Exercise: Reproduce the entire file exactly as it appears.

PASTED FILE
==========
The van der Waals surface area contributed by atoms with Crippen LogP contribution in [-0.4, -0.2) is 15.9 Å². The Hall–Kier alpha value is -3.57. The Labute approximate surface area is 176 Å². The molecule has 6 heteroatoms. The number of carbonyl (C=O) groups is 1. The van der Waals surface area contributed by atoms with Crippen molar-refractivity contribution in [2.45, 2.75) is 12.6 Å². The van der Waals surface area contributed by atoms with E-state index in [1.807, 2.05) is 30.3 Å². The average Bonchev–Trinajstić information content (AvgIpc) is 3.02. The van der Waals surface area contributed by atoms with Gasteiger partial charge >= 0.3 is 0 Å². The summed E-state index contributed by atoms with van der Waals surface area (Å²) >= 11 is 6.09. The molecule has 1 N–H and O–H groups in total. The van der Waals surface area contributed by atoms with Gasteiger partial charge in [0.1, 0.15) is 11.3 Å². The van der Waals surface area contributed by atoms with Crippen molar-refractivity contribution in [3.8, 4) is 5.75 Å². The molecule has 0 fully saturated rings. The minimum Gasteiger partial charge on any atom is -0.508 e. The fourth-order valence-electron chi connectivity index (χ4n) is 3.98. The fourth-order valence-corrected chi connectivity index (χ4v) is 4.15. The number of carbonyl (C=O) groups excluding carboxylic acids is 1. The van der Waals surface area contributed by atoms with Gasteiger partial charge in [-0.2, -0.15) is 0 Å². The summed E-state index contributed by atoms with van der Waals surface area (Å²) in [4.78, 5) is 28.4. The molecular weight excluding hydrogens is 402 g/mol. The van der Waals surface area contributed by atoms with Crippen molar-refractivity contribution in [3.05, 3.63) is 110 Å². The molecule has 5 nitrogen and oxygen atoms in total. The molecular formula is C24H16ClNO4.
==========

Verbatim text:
The van der Waals surface area contributed by atoms with Crippen LogP contribution in [-0.4, -0.2) is 15.9 Å². The Hall–Kier alpha value is -3.57. The Labute approximate surface area is 176 Å². The molecule has 6 heteroatoms. The number of carbonyl (C=O) groups is 1. The van der Waals surface area contributed by atoms with Crippen molar-refractivity contribution in [2.45, 2.75) is 12.6 Å². The van der Waals surface area contributed by atoms with E-state index in [1.807, 2.05) is 30.3 Å². The average Bonchev–Trinajstić information content (AvgIpc) is 3.02. The van der Waals surface area contributed by atoms with Gasteiger partial charge >= 0.3 is 0 Å². The summed E-state index contributed by atoms with van der Waals surface area (Å²) >= 11 is 6.09. The molecule has 1 N–H and O–H groups in total. The van der Waals surface area contributed by atoms with Gasteiger partial charge in [0.1, 0.15) is 11.3 Å². The van der Waals surface area contributed by atoms with Crippen molar-refractivity contribution in [3.8, 4) is 5.75 Å². The molecule has 0 fully saturated rings. The minimum Gasteiger partial charge on any atom is -0.508 e. The fourth-order valence-electron chi connectivity index (χ4n) is 3.98. The fourth-order valence-corrected chi connectivity index (χ4v) is 4.15. The number of carbonyl (C=O) groups excluding carboxylic acids is 1. The van der Waals surface area contributed by atoms with Gasteiger partial charge in [-0.2, -0.15) is 0 Å². The summed E-state index contributed by atoms with van der Waals surface area (Å²) in [4.78, 5) is 28.4. The molecular weight excluding hydrogens is 402 g/mol. The van der Waals surface area contributed by atoms with Crippen molar-refractivity contribution in [3.05, 3.63) is 110 Å². The molecule has 5 nitrogen and oxygen atoms in total. The molecular formula is C24H16ClNO4.